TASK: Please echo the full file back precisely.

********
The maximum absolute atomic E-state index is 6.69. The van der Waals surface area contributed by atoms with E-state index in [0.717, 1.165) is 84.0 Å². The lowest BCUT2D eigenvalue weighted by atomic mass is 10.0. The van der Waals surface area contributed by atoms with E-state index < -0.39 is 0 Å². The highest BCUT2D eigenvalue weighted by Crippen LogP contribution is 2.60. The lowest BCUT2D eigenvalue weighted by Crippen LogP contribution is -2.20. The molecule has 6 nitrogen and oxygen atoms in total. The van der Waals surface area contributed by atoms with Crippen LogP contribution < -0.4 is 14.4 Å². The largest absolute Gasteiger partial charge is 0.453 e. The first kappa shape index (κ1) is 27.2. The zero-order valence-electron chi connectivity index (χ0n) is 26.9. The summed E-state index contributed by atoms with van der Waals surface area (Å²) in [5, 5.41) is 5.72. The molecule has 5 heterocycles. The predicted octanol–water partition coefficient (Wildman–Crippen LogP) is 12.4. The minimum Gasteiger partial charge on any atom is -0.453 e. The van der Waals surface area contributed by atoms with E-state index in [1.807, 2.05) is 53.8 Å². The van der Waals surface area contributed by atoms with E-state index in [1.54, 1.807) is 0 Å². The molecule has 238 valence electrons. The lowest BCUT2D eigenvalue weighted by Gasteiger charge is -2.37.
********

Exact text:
The maximum absolute atomic E-state index is 6.69. The van der Waals surface area contributed by atoms with E-state index in [0.717, 1.165) is 84.0 Å². The lowest BCUT2D eigenvalue weighted by atomic mass is 10.0. The van der Waals surface area contributed by atoms with E-state index < -0.39 is 0 Å². The highest BCUT2D eigenvalue weighted by Crippen LogP contribution is 2.60. The lowest BCUT2D eigenvalue weighted by Crippen LogP contribution is -2.20. The molecule has 6 nitrogen and oxygen atoms in total. The van der Waals surface area contributed by atoms with Crippen LogP contribution < -0.4 is 14.4 Å². The largest absolute Gasteiger partial charge is 0.453 e. The first kappa shape index (κ1) is 27.2. The zero-order valence-electron chi connectivity index (χ0n) is 26.9. The summed E-state index contributed by atoms with van der Waals surface area (Å²) in [5, 5.41) is 5.72. The molecule has 5 heterocycles. The predicted octanol–water partition coefficient (Wildman–Crippen LogP) is 12.4. The minimum Gasteiger partial charge on any atom is -0.453 e. The van der Waals surface area contributed by atoms with E-state index in [1.807, 2.05) is 53.8 Å². The van der Waals surface area contributed by atoms with E-state index in [1.54, 1.807) is 0 Å². The molecule has 238 valence electrons. The lowest BCUT2D eigenvalue weighted by Gasteiger charge is -2.37.